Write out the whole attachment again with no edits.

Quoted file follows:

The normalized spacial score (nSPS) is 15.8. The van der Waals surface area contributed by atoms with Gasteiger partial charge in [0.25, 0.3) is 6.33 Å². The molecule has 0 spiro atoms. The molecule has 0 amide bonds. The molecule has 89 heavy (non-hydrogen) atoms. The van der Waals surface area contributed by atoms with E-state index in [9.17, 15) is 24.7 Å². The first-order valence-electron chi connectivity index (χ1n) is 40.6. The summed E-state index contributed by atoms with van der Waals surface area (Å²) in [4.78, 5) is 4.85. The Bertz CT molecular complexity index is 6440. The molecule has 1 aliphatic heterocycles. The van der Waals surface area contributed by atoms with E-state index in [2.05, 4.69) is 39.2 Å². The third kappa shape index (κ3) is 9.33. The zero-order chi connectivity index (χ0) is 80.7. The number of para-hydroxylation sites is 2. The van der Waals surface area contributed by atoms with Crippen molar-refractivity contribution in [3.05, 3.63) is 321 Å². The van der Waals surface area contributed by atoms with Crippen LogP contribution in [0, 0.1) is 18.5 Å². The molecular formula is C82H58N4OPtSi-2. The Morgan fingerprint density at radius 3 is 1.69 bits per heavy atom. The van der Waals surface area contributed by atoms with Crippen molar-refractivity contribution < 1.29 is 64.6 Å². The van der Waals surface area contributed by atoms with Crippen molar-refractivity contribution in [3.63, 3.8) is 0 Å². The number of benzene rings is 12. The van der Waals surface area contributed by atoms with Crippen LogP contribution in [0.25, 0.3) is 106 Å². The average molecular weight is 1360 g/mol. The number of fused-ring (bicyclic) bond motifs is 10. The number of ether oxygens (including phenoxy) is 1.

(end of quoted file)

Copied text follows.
The normalized spacial score (nSPS) is 15.8. The van der Waals surface area contributed by atoms with Gasteiger partial charge in [0.25, 0.3) is 6.33 Å². The molecule has 0 spiro atoms. The molecule has 0 amide bonds. The molecule has 89 heavy (non-hydrogen) atoms. The van der Waals surface area contributed by atoms with E-state index in [9.17, 15) is 24.7 Å². The first-order valence-electron chi connectivity index (χ1n) is 40.6. The summed E-state index contributed by atoms with van der Waals surface area (Å²) in [4.78, 5) is 4.85. The Bertz CT molecular complexity index is 6440. The molecule has 1 aliphatic heterocycles. The van der Waals surface area contributed by atoms with E-state index in [2.05, 4.69) is 39.2 Å². The third kappa shape index (κ3) is 9.33. The zero-order chi connectivity index (χ0) is 80.7. The number of para-hydroxylation sites is 2. The van der Waals surface area contributed by atoms with Crippen molar-refractivity contribution in [3.05, 3.63) is 321 Å². The van der Waals surface area contributed by atoms with Crippen LogP contribution in [0, 0.1) is 18.5 Å². The molecular formula is C82H58N4OPtSi-2. The Morgan fingerprint density at radius 3 is 1.69 bits per heavy atom. The van der Waals surface area contributed by atoms with Crippen molar-refractivity contribution < 1.29 is 64.6 Å². The van der Waals surface area contributed by atoms with Crippen molar-refractivity contribution in [3.63, 3.8) is 0 Å². The number of benzene rings is 12. The van der Waals surface area contributed by atoms with Crippen LogP contribution in [0.25, 0.3) is 106 Å². The average molecular weight is 1360 g/mol. The number of fused-ring (bicyclic) bond motifs is 10. The number of ether oxygens (including phenoxy) is 1.